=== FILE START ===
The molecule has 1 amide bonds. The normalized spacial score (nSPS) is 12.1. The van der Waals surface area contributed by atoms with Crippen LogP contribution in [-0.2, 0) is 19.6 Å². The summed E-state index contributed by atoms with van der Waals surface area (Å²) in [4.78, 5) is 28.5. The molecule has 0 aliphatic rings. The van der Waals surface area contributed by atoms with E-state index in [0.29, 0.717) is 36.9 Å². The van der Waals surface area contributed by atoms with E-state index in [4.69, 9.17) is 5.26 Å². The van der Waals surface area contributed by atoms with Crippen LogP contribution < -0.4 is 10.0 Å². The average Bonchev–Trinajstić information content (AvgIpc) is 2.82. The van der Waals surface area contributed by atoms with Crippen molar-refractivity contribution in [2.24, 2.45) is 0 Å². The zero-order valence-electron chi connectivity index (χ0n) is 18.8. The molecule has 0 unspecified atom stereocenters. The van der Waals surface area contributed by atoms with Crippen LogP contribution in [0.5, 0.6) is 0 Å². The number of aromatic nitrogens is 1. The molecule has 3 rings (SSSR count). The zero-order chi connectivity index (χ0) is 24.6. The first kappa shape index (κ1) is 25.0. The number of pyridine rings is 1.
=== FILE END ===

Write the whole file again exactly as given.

The molecule has 1 amide bonds. The normalized spacial score (nSPS) is 12.1. The van der Waals surface area contributed by atoms with Crippen LogP contribution in [-0.2, 0) is 19.6 Å². The summed E-state index contributed by atoms with van der Waals surface area (Å²) in [4.78, 5) is 28.5. The molecule has 0 aliphatic rings. The van der Waals surface area contributed by atoms with E-state index in [0.29, 0.717) is 36.9 Å². The van der Waals surface area contributed by atoms with E-state index in [4.69, 9.17) is 5.26 Å². The van der Waals surface area contributed by atoms with Crippen LogP contribution < -0.4 is 10.0 Å². The average Bonchev–Trinajstić information content (AvgIpc) is 2.82. The van der Waals surface area contributed by atoms with Crippen molar-refractivity contribution in [2.24, 2.45) is 0 Å². The zero-order valence-electron chi connectivity index (χ0n) is 18.8. The molecule has 0 unspecified atom stereocenters. The van der Waals surface area contributed by atoms with Crippen LogP contribution in [0.5, 0.6) is 0 Å². The number of aromatic nitrogens is 1. The molecule has 3 rings (SSSR count). The zero-order chi connectivity index (χ0) is 24.6. The first kappa shape index (κ1) is 25.0. The number of pyridine rings is 1.